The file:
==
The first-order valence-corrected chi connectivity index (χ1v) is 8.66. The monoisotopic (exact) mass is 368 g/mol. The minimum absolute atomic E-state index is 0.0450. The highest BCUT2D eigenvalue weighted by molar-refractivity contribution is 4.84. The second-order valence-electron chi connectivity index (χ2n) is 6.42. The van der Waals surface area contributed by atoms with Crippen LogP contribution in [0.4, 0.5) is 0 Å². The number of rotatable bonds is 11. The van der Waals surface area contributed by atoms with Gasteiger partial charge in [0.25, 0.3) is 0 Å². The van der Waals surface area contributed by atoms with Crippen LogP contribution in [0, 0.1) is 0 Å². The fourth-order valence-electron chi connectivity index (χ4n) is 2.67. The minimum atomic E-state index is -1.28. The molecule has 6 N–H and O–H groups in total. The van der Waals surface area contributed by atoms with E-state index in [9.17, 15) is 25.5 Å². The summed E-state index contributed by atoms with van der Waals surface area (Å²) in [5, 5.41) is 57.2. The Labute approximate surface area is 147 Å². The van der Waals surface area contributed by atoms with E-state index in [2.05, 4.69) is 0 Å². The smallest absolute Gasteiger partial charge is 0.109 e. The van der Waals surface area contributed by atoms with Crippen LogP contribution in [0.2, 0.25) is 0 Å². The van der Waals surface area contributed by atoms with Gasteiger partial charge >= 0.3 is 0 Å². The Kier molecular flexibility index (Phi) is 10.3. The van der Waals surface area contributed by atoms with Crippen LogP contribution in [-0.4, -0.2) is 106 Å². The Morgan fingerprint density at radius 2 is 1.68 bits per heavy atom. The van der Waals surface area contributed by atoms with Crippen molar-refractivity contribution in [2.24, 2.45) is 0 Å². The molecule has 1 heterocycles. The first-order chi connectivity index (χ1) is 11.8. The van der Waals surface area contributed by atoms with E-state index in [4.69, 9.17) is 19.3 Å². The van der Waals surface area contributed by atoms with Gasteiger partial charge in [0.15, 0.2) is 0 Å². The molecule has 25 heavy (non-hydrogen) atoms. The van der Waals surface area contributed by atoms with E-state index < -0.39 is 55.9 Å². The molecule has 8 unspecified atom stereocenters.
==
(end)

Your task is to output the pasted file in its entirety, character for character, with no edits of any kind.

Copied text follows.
The first-order valence-corrected chi connectivity index (χ1v) is 8.66. The monoisotopic (exact) mass is 368 g/mol. The minimum absolute atomic E-state index is 0.0450. The highest BCUT2D eigenvalue weighted by molar-refractivity contribution is 4.84. The second-order valence-electron chi connectivity index (χ2n) is 6.42. The van der Waals surface area contributed by atoms with Crippen LogP contribution in [0.4, 0.5) is 0 Å². The number of rotatable bonds is 11. The van der Waals surface area contributed by atoms with Gasteiger partial charge in [0.25, 0.3) is 0 Å². The van der Waals surface area contributed by atoms with Crippen LogP contribution in [0, 0.1) is 0 Å². The fourth-order valence-electron chi connectivity index (χ4n) is 2.67. The minimum atomic E-state index is -1.28. The molecule has 6 N–H and O–H groups in total. The van der Waals surface area contributed by atoms with E-state index in [9.17, 15) is 25.5 Å². The summed E-state index contributed by atoms with van der Waals surface area (Å²) in [5, 5.41) is 57.2. The Labute approximate surface area is 147 Å². The van der Waals surface area contributed by atoms with E-state index in [2.05, 4.69) is 0 Å². The smallest absolute Gasteiger partial charge is 0.109 e. The van der Waals surface area contributed by atoms with Crippen LogP contribution in [0.2, 0.25) is 0 Å². The van der Waals surface area contributed by atoms with Gasteiger partial charge >= 0.3 is 0 Å². The Kier molecular flexibility index (Phi) is 10.3. The van der Waals surface area contributed by atoms with Crippen LogP contribution in [-0.4, -0.2) is 106 Å². The Morgan fingerprint density at radius 2 is 1.68 bits per heavy atom. The van der Waals surface area contributed by atoms with Crippen molar-refractivity contribution in [2.24, 2.45) is 0 Å². The molecule has 1 heterocycles. The first-order chi connectivity index (χ1) is 11.8. The van der Waals surface area contributed by atoms with E-state index in [4.69, 9.17) is 19.3 Å². The van der Waals surface area contributed by atoms with Gasteiger partial charge in [0.15, 0.2) is 0 Å². The molecule has 25 heavy (non-hydrogen) atoms. The van der Waals surface area contributed by atoms with E-state index < -0.39 is 55.9 Å². The molecule has 8 unspecified atom stereocenters.